Combining the writ of control with a writ of possession for commercial premises

By David Carter on

Get your unpaid rent and your property back! Commercial landlords may apply for a writ of possession to repossess land and property on that land.

The High Court Enforcement Officer (HCEO) enforcing the writ is not obliged to warn the building’s occupants that they are about to be evicted, but it is good practice to do so to avoid problems and prepare any special measures or support that they think they might need in order to execute the writ.

The HCEO is entitled to use force to enter commercial premises and may also use reasonable force to eject the occupants and other people found on the premises at the time.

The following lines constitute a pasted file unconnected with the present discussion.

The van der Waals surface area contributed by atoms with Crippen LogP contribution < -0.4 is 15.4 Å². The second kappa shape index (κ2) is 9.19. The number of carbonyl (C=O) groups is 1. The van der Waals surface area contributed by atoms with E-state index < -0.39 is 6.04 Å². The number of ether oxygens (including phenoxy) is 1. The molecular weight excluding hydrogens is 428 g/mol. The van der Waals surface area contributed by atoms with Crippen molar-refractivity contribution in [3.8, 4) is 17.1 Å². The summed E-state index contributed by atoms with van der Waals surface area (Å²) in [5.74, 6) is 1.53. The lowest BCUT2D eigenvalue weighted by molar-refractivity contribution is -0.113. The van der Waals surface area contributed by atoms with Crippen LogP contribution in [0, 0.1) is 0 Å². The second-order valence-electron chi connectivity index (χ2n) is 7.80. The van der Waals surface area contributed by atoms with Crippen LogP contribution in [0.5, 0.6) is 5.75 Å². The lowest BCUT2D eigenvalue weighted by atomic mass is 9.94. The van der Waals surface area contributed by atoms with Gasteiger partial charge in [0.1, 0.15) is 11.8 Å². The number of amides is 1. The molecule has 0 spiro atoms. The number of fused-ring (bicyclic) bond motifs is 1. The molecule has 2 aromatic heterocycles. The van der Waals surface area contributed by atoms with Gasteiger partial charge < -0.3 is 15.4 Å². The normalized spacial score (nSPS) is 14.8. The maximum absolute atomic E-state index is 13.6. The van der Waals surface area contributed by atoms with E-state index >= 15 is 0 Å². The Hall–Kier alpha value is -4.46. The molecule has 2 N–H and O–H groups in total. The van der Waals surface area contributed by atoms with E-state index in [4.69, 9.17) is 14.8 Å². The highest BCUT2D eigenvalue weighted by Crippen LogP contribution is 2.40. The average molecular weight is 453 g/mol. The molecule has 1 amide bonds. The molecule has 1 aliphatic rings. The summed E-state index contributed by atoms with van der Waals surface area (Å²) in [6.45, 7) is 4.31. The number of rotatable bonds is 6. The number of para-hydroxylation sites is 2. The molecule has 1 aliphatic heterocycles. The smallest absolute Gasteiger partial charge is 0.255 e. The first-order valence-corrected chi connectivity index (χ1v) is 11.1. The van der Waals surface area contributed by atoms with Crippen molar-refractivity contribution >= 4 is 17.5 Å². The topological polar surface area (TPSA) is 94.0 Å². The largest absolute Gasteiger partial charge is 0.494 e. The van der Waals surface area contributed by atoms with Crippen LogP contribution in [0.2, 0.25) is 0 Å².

So this will recover the landlord’s property. However, the writ of possession will not recover unpaid rent. In order to recover the rent, the landlord will need to apply for a judgment and a writ of control (previously called a writ of fieri facias) in order to be able to seize goods belonging to the tenant, so as to sell them to recover rent arrears.

In order to prevent a lengthy and more costly exercise of applying for two separate judgments and writs of execution, the landlord (normally via their solicitor) may seek a combined judgment for both unpaid rent and, as a result of the tenant being in breach of their tenancy, repossession of the premises and land.

A combined writ of possession and control may then be issued, allowing the HCEO to enforce both simultaneously, leading to a successful repossession and, subject to sufficient assets being seized, recovery of their rent arrears.

David Carter

David is the CEO of The Sheriffs Office.

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